"Eventually, you are bound to get into areas that for thousands of years we have preferred to keep mystical," said [Jordan Grafman], the chief cognitive neuroscientist at the National Institute of Neurological Disorders and Stroke. "Some of the questions that are important are not just of intellectual interest, but challenging and frightening to the ways we ground our lives. We need to step very carefully."
Joshua D. Greene, a Harvard neuroscientist and philosopher, said multiple experiments suggest that morality arises from basic brain activities. Morality, he said, is not a brain function elevated above our baser impulses. Greene said it is not "handed down" by philosophers and clergy, but "handed up," an outgrowth of the brain's basic propensities.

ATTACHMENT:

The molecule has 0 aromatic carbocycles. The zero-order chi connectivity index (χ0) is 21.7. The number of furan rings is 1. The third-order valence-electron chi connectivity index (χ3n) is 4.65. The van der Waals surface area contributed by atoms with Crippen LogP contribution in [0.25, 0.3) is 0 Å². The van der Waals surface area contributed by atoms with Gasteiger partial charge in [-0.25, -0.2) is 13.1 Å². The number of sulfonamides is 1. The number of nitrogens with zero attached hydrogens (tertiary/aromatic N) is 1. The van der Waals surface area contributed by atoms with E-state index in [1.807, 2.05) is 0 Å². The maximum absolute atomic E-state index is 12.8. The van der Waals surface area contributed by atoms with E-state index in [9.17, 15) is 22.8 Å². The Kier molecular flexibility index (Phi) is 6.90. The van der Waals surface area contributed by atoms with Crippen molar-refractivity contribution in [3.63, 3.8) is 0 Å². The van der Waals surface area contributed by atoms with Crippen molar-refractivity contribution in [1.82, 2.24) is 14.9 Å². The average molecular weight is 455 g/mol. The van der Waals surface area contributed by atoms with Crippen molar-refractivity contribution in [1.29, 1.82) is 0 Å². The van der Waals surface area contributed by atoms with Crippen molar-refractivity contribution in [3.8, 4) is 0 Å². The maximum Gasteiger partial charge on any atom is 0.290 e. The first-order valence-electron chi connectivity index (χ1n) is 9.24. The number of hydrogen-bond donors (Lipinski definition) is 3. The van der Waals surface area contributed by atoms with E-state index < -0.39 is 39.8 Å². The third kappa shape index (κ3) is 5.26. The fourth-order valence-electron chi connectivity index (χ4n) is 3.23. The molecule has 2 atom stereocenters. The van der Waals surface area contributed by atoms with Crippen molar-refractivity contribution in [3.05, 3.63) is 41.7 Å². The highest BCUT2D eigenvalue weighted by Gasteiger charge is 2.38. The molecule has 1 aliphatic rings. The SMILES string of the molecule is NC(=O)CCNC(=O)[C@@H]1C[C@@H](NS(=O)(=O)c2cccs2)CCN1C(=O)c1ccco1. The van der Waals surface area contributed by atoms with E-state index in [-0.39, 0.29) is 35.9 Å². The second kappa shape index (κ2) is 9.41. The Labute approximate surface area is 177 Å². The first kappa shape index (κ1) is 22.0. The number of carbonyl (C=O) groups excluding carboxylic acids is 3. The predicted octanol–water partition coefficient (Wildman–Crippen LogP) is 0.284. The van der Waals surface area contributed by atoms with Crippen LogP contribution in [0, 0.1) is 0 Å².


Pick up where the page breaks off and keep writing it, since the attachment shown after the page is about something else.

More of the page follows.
"We evolved in a world where people in trouble right in front of you existed, so our emotions were tuned to them, whereas we didn't face the other kind of situation," Greene said. "It is comforting to think your moral intuitions are reliable and you can trust them. But if my analysis is right, your intuitions are not trustworthy. Once you realize why you have the intuitions you have, it puts a burden on you" to think about morality differently.
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